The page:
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In my last post I mentioned this was going to be a series. I’ve made a few Screw-ups on my way to a million. Today’s post is about investing emotionally. In other words, falling in love with your investments and the disastrous consequences associated to it. Different emotions in play It’s okay to get emotional when investing. When the stock is up I’m happy and when it’s down I get pissed. Can’t help it, it’s just another day on the job so to say. Investing emotionally isn’t okay, it can cloud your judgement. There are several ways in which you can get tied […]

Screw-ups on My Way to a Million: Investing Emotionally


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You’ve probably heard it or seen it on a cheesy motivational poster: The road to success is paved with failure. I prefer to call them screw-ups as it seems to imply more of a duh!!-moment and lessons are learned. For two years now I’ve been writing about how I made my way to a million and how that eventually resulted in early retirement at 43. In my book I write about the screw-ups, but on my blog I’ve not paid much attention to them. Today I’ll start a series that focuses on the screw-ups on my way to a million. We all […]

Screw-ups up on My Way to a Million: Greed



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They say you can’t put a price on a life. Well, there is something morally ambiguous about it, but it happens all the time. Sometimes, that pricing hits too close to home for comfort, in this case, when talking about the price of a life with diabetes. Our son has diabetes Before I go into the cold hard numbers let’s take a step back. Three months ago our son was diagnosed with Type 1 Diabetes. For those who don’t know, Type 1 diabetes (T1D) is an autoimmune disease in which a person’s pancreas stops producing insulin, a hormone people need to get energy from […]

The price of a life with diabetes


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Oh, the irony. In my last post I wrote about getting what you need, not what you want. Well, I’m writing this, sitting in my basement in a balmy 84 degrees while the HVAC guys are installing a new condenser and coils. Did I want a new Airco Unit? No. Do I need a new Airco unit? Yes, it is hot (and it will get even hotter next week). Am I tempting the powers that be, or did I prepare for all the right reasons? DIY I’m fairly technical so of course I tried to fix things myself. Me and […]

Am I tempting the powers that be?



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After 18 years of cellphone ownership I finally did it: I broke mine. Well not so much broke it but more like drowned it; took a swim with it. It didn’t take it that well. I tried the rice thing, hoping it would suck the moisture out and it would miraculously turn back on. Alas, it didn’t. It was all done for, before I took it out of my pocket. My soaked in lake water pocket that is. Now before I continue I have to disclaim, I used to be one that got what I wanted instead of what I really needed. In my […]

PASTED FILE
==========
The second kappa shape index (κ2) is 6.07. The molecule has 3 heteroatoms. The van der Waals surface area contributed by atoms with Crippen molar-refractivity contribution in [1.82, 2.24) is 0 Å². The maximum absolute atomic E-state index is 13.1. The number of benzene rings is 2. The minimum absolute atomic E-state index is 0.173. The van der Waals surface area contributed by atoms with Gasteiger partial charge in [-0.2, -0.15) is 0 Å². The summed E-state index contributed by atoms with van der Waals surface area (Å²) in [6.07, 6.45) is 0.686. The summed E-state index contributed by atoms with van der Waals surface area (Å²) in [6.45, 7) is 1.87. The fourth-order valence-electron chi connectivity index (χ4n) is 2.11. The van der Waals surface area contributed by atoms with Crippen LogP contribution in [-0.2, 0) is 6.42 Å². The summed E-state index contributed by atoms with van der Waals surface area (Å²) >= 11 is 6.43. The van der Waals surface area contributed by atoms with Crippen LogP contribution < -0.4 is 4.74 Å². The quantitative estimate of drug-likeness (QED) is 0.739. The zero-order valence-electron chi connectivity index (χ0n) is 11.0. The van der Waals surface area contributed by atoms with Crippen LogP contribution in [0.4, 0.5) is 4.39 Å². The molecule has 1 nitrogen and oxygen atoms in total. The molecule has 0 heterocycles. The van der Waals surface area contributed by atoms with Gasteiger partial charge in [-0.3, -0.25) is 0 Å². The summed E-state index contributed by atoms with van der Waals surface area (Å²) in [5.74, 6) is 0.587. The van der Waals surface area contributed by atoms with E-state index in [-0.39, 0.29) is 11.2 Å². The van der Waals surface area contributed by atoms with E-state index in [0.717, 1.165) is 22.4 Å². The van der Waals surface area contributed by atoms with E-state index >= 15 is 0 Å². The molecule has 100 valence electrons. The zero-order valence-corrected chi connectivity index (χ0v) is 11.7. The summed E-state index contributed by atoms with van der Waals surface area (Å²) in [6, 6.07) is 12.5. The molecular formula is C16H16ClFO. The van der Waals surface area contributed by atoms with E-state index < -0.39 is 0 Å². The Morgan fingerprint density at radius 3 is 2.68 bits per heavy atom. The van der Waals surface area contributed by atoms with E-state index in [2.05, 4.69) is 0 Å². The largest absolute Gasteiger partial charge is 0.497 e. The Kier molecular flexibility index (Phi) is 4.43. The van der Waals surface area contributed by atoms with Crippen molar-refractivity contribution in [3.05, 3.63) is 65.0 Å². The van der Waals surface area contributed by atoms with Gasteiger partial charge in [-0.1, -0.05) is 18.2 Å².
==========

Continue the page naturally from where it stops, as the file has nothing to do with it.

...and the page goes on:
Get what you need, not what you want


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That’s right, I’m 45 and June 18th will mark the second anniversary of retirement. 2 years into retirement and the funny thing is, this never started out to be retirement. I figured I would take some time off and figure out what’s next. Why retire at 45? For, as much as my job had brought me, in experience, joy and money, in the end stress was starting to physically affect me. After 20 years of Business Rules Management technology it was time for a break. It was maybe 2 weeks into my break that my neighbor came to me and […]

2 years into retirement, what’s next?



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A little too late you may say. “If your money is your business why do you write so much it”? No, my money is my business as in: it is my place of business, it is there to generate our income. A modest income at that. My business isn’t running that well to be honest. The year I took the helm (the year I retired), SPY saw a high of $208.44, yesterday SPY closed at $209.28. In that time span we’ve also seen SPY drop to a mere $182. Since my business is build on a foundation of mostly SPY one might say we’re off […]

My Money is My Business


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It has been some weeks now that we cut the cable. Our heads haven’t exploded yet, which is a good thing (I did not rule that out from happening). As a matter of fact we’ve hardly noticed. No, we no longer get The walking dead but we’ll survive (as I’m sure will they). We no longer get the Daily Show nor the Larry Wilmore show which, given that this is election season, is probably a good thing. As entertaining as these shows are, they’re also somewhat depressing. Here is what we do still get, and how we get it after we cut the […]